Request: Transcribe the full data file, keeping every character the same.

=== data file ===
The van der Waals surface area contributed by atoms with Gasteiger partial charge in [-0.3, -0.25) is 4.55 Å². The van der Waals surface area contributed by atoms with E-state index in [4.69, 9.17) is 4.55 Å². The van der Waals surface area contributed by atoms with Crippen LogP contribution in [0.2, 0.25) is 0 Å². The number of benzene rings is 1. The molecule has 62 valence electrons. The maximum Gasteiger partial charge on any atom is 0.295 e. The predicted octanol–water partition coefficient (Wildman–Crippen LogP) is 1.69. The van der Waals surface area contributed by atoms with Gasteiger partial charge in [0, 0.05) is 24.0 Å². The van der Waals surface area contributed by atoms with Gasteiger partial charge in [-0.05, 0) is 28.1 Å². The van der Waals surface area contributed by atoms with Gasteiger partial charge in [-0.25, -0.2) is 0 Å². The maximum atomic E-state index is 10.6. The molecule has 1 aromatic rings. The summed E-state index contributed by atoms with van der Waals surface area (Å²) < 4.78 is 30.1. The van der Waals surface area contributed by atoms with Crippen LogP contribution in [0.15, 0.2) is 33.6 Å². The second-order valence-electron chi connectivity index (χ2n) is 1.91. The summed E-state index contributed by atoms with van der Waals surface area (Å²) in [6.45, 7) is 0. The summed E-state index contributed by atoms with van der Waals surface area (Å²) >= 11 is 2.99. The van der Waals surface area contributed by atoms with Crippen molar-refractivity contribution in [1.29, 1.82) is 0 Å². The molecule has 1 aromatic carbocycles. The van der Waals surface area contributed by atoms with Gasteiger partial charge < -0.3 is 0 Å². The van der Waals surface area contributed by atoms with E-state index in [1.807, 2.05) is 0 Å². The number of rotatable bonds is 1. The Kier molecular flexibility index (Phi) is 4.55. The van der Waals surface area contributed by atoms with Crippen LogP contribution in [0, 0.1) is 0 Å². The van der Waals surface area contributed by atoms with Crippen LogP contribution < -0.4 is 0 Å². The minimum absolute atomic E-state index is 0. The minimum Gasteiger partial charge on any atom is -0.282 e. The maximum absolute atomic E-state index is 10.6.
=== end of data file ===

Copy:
The van der Waals surface area contributed by atoms with Gasteiger partial charge in [-0.3, -0.25) is 4.55 Å². The van der Waals surface area contributed by atoms with E-state index in [4.69, 9.17) is 4.55 Å². The van der Waals surface area contributed by atoms with Crippen LogP contribution in [0.2, 0.25) is 0 Å². The number of benzene rings is 1. The molecule has 62 valence electrons. The maximum Gasteiger partial charge on any atom is 0.295 e. The predicted octanol–water partition coefficient (Wildman–Crippen LogP) is 1.69. The van der Waals surface area contributed by atoms with Gasteiger partial charge in [0, 0.05) is 24.0 Å². The van der Waals surface area contributed by atoms with Gasteiger partial charge in [-0.05, 0) is 28.1 Å². The van der Waals surface area contributed by atoms with Gasteiger partial charge in [-0.25, -0.2) is 0 Å². The maximum atomic E-state index is 10.6. The molecule has 1 aromatic rings. The summed E-state index contributed by atoms with van der Waals surface area (Å²) < 4.78 is 30.1. The van der Waals surface area contributed by atoms with Crippen LogP contribution in [0.15, 0.2) is 33.6 Å². The second-order valence-electron chi connectivity index (χ2n) is 1.91. The summed E-state index contributed by atoms with van der Waals surface area (Å²) in [6.45, 7) is 0. The summed E-state index contributed by atoms with van der Waals surface area (Å²) >= 11 is 2.99. The van der Waals surface area contributed by atoms with Crippen molar-refractivity contribution in [1.29, 1.82) is 0 Å². The molecule has 1 aromatic carbocycles. The van der Waals surface area contributed by atoms with Gasteiger partial charge < -0.3 is 0 Å². The van der Waals surface area contributed by atoms with E-state index in [1.807, 2.05) is 0 Å². The number of rotatable bonds is 1. The Kier molecular flexibility index (Phi) is 4.55. The van der Waals surface area contributed by atoms with Crippen LogP contribution in [0, 0.1) is 0 Å². The van der Waals surface area contributed by atoms with Crippen LogP contribution < -0.4 is 0 Å². The minimum absolute atomic E-state index is 0. The minimum Gasteiger partial charge on any atom is -0.282 e. The maximum absolute atomic E-state index is 10.6.